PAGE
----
Once upon a time, in a land far, far away (Shirebrook to be precise) there was a man, a quiet man, a man who  built up a business on the sly from modest beginnings.

This quiet man shunned publicity, avoided the media glare and as a consequence, very few people actually knew anything about him at all. Scrutiny was at a minimum and his business was allowed to flourish and this success story allowed the quiet, media shy man to become very wealthy. Then the man decided to buy a football club . . .

In his time as Newcastle United owner, Mike Ashley has never come across to me as a clever man. Only a fool goes out and buys into something he hasn’t a clue about, doesn’t check the history behind what he’s purchased and thinks he can ignore advice from all and sundry, who know about how the product/institution is supposed to work.

But the attitude from Mike seems to be ‘No, I know best’, even though Ashley himself has publicly admitted to the contrary regarding knowing anything about football.

This week, Mike Ashley and S***** D***** have been under siege somewhat.

Attacks from all sides over zero hours contracts, accusations of staff mistreatment at its Shirebrook base, profit warnings and a parliamentary summons, much of it stemming from former labour leader Ed Miliband’s assertion that Shirebrook is some sort of evil Willy Wonka’s Chocolate Factory, where the bosses drive a hard bargain from the Oompa Loompas under ‘Victorian’ work practices.

Now I’m not a spy. I’ve never been to Shirebrook and I don’t know anyone that works there. I, like everyone else, have merely read about the accusations and rumours about what allegedly goes on and wholeheartedly agree with the former Labour leader about zero hour contracts.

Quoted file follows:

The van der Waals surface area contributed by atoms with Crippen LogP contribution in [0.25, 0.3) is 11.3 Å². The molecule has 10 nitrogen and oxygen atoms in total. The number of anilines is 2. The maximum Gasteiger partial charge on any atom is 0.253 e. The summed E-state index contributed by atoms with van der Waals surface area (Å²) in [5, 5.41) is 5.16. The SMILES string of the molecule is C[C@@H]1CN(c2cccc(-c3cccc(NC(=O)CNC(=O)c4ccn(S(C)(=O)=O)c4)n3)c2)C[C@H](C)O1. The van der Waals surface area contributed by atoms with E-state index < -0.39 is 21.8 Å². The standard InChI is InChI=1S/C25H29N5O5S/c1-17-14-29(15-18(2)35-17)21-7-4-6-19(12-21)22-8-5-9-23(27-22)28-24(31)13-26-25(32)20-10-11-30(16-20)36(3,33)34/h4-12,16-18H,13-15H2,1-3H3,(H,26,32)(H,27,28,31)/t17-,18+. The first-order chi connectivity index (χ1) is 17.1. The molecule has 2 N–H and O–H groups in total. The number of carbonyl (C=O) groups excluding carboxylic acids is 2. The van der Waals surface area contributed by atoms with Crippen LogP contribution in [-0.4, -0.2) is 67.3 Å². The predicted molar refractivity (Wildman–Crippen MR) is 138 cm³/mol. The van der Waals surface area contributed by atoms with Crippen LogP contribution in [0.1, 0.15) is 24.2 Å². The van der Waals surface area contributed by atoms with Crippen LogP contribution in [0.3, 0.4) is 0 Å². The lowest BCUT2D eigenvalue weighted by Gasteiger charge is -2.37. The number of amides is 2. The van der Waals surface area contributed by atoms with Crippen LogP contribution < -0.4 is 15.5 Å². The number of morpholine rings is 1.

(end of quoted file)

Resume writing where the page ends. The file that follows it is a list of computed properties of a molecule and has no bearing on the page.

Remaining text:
However, this week something else came to light involving something closer to NE1, a testimony from one Jonas Gutierrez.

Certainly, if accusations are going to fly around S***** D*****, the government could do with examining the words of our former midfielder with regards to his treatment at Newcastle United.

The basic accusation is that the club restricted Jonas’ appearances so as to prevent a contract extension being triggered. The subsequent goal he scored to help Newcastle survive relegation and save Ashley tens of millions, merely strengthens his case and paints the club in the same poor light that the government are trying to show with S***** D*****.

The parallels are certainly there and his treatment from the club (as well as Ryan Taylor’s) by John Carver (shared phone call notice of no new contract), was certainly as harsh as it was unprofessional.

Mike Ashley has also stated that his company doesn’t boil down to ‘one person’, which is a way of deflecting criticism away from ‘one person’ – himself.

Followers of Newcastle United can relate to this, last summer he removed himself from the board at Newcastle and left everything in charge of a quartet of Lee Charnley, Graham Carr, Bob Moncur and Steve McClaren.

The reason? To absolve blame from ‘one person’ – Mike Ashley himself.

Quotes this week certainly reflect this:

“I have virtually nil effect on Newcastle United, in reality, because I only pick the board.”

Yes, a nice bit of deflection again Mike but the start of that sentence directly contradicts the end of it.

How it should read is ‘I have virtually TOTAL effect on Newcastle United BECAUSE I pick the board’.

Just like you picked Dennis Wise over Kevin Keegan, which ended up costing you a small fortune, or how about picking Derek Llambias whose experience was in running a casino, or picking Joe Kinnear over any credible manager or Director of Football at all. Nil effect?

As far as Mike Ashley is concerned, he obviously doesn’t like criticism, can’t say anyone does really. But the quiet man he once was, probably should’ve stayed quiet, just for his own now shattered credibility.

As everything he utters or has put out in his name, either proves to be a lie or a deflection. He can’t even be listening to his own spin doctors and PR advisors anymore.

There’s more:

 “To get a football club to be the best it can be, you have to get the sun, the moons and the stars to align perfectly.”

Er, really? When I’m low on petrol I go to the garage and stick some fuel in, fully understanding that if I fill up with the wrong fuel, the car WILL travel, but it won’t get very far without breaking down completely and needing a massive job doing to it to get it going again. Does that analogy sound familiar Mike?

It does to Newcastle fans.